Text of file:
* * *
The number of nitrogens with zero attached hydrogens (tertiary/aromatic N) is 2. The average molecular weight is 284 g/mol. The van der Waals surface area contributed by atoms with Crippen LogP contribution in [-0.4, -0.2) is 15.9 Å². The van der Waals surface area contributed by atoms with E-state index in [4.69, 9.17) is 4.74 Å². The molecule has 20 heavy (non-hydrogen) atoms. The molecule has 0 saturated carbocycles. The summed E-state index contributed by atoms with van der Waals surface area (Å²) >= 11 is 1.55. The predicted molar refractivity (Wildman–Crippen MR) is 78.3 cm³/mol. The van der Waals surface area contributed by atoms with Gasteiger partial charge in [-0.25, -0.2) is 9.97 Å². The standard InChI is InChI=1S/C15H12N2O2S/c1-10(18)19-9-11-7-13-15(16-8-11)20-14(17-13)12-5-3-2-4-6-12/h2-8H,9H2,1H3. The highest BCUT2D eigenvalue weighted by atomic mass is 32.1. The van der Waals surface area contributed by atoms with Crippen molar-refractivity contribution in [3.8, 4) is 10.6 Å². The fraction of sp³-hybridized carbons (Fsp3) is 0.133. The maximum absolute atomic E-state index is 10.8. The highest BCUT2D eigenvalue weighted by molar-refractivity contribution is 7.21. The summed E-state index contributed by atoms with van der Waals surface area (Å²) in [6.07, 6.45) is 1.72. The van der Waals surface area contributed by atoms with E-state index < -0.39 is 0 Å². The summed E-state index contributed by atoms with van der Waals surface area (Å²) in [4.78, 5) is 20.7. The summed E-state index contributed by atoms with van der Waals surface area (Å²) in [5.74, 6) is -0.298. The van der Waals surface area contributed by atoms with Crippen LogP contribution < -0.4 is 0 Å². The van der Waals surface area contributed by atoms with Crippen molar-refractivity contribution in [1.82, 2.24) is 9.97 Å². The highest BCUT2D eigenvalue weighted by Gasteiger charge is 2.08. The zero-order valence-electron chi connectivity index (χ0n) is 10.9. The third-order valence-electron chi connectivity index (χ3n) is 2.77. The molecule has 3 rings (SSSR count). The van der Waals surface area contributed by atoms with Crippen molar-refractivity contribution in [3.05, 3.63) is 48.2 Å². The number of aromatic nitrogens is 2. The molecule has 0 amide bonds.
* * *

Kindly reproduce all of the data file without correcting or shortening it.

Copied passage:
The number of nitrogens with zero attached hydrogens (tertiary/aromatic N) is 2. The average molecular weight is 284 g/mol. The van der Waals surface area contributed by atoms with Crippen LogP contribution in [-0.4, -0.2) is 15.9 Å². The van der Waals surface area contributed by atoms with E-state index in [4.69, 9.17) is 4.74 Å². The molecule has 20 heavy (non-hydrogen) atoms. The molecule has 0 saturated carbocycles. The summed E-state index contributed by atoms with van der Waals surface area (Å²) >= 11 is 1.55. The predicted molar refractivity (Wildman–Crippen MR) is 78.3 cm³/mol. The van der Waals surface area contributed by atoms with Gasteiger partial charge in [-0.25, -0.2) is 9.97 Å². The standard InChI is InChI=1S/C15H12N2O2S/c1-10(18)19-9-11-7-13-15(16-8-11)20-14(17-13)12-5-3-2-4-6-12/h2-8H,9H2,1H3. The highest BCUT2D eigenvalue weighted by atomic mass is 32.1. The van der Waals surface area contributed by atoms with Crippen molar-refractivity contribution in [3.8, 4) is 10.6 Å². The fraction of sp³-hybridized carbons (Fsp3) is 0.133. The maximum absolute atomic E-state index is 10.8. The highest BCUT2D eigenvalue weighted by molar-refractivity contribution is 7.21. The summed E-state index contributed by atoms with van der Waals surface area (Å²) in [6.07, 6.45) is 1.72. The van der Waals surface area contributed by atoms with E-state index < -0.39 is 0 Å². The summed E-state index contributed by atoms with van der Waals surface area (Å²) in [4.78, 5) is 20.7. The summed E-state index contributed by atoms with van der Waals surface area (Å²) in [5.74, 6) is -0.298. The van der Waals surface area contributed by atoms with Crippen LogP contribution < -0.4 is 0 Å². The van der Waals surface area contributed by atoms with Crippen molar-refractivity contribution in [1.82, 2.24) is 9.97 Å². The highest BCUT2D eigenvalue weighted by Gasteiger charge is 2.08. The zero-order valence-electron chi connectivity index (χ0n) is 10.9. The third-order valence-electron chi connectivity index (χ3n) is 2.77. The molecule has 3 rings (SSSR count). The van der Waals surface area contributed by atoms with Crippen molar-refractivity contribution in [3.05, 3.63) is 48.2 Å². The number of aromatic nitrogens is 2. The molecule has 0 amide bonds.